Despite its relative proximity to us, this metal-poor cluster's light is limited by dust extinction, giving it an apparent magnitude of 5.5 making it the brightest globular cluster visible from mid-northern latitudes (e.g. Europe and most of North America).[13] However, due to its southerly declination, M22 never rises high in the sky and so appears less impressive to northern hemisphere observers than other summer sky globulars such as M13 and M5.

Planetary Nebula

M22 is very unusual in that it is one of only four globulars (the others being M15, NGC 6441 and Palomar 6) that are known to contain a planetary nebula. It was discovered using the IRAS satellite by Fred Gillett et al.,in 1986 as a pointlike source (IRAS 18333-2357)[14] and subsequently identified as a planetary nebula in 1989 by Gillett et al.[15] The planetary nebula's central star is a blue star. The planetary nebula (designated GJJC1) is estimated to be a mere ~6,000 years old.[3]

Black holes

Two black holes of between 10 and 20 solar masses each have been discovered, initially with the Very Large Array radio telescope in New Mexico, and corroborated by the Chandra X-ray telescope, in 2012.[16] Their detection implies that gravitational ejection of black holes from clusters is not as efficient as was previously thought, and leads to estimates of a total 5 to 100 black holes within M22.[17] Interactions between stars and black holes could explain the unusually large core of the cluster.[17]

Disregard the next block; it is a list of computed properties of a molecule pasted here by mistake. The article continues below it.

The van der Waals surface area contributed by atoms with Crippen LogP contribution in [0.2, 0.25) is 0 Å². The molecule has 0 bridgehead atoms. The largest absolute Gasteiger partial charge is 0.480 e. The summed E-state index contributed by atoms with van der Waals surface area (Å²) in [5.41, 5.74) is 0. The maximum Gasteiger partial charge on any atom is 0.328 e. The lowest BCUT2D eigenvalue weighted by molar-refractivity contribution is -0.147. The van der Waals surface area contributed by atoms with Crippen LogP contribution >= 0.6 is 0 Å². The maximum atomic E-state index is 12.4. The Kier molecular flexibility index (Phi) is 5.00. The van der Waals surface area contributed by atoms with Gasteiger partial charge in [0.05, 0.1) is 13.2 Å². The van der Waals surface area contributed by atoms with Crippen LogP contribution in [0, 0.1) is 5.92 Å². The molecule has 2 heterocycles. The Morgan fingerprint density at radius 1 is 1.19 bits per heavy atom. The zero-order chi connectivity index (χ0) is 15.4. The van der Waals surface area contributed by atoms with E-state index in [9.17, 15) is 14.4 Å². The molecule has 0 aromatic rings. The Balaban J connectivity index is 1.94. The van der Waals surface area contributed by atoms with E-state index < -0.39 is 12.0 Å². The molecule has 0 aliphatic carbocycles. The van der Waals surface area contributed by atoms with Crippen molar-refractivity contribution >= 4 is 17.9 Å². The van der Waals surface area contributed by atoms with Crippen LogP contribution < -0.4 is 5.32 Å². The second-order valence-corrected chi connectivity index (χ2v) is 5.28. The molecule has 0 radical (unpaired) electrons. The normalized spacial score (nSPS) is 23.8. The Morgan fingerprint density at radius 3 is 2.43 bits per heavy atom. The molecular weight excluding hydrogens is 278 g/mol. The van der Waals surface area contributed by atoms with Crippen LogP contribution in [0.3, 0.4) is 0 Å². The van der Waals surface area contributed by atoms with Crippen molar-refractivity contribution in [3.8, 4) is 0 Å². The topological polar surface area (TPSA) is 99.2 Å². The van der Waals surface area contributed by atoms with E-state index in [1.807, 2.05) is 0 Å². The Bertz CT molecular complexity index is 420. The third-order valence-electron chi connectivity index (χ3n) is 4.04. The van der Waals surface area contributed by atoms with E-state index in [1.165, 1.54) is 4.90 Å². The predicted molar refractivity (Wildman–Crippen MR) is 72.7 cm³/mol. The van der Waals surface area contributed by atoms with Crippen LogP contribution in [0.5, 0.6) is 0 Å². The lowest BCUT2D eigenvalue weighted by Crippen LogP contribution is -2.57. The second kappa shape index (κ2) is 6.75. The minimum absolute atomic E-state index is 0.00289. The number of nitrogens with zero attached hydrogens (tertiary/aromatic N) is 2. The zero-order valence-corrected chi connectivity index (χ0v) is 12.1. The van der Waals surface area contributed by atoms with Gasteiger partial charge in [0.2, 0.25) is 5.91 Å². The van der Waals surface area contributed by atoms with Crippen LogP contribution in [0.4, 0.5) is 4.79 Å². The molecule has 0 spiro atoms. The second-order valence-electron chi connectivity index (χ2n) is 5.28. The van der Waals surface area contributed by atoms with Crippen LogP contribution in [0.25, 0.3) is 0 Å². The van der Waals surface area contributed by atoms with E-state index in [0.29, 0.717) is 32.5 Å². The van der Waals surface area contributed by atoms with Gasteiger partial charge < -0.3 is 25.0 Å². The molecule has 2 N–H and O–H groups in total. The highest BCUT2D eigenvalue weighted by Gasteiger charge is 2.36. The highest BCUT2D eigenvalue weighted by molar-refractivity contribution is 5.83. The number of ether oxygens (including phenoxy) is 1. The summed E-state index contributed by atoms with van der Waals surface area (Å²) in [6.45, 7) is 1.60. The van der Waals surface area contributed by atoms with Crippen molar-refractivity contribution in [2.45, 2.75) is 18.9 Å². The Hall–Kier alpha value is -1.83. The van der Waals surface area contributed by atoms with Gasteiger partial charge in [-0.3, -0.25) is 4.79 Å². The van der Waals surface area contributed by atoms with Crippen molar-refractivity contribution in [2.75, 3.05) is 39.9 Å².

See also


  1. ^ Shapley, Harlow; Sawyer, Helen B. (August 1927). "A Classification of Globular Clusters". Harvard College Observatory Bulletin 849 (849): 11–14.  
  2. ^ a b Goldsbury, Ryan; et al. (December 2010). "The ACS Survey of Galactic Globular Clusters. X. New Determinations of Centers for 65 Clusters". The Astronomical Journal 140 (6): 1830–1837.  
  3. ^ a b c d Monaco, L.; Pancino, E.; Ferraro, F. R.; Bellazzini, M. (2004). "Wide-field photometry of the Galactic globular cluster M22".  
  4. ^ "Galactic Globular Clusters Database (M22)".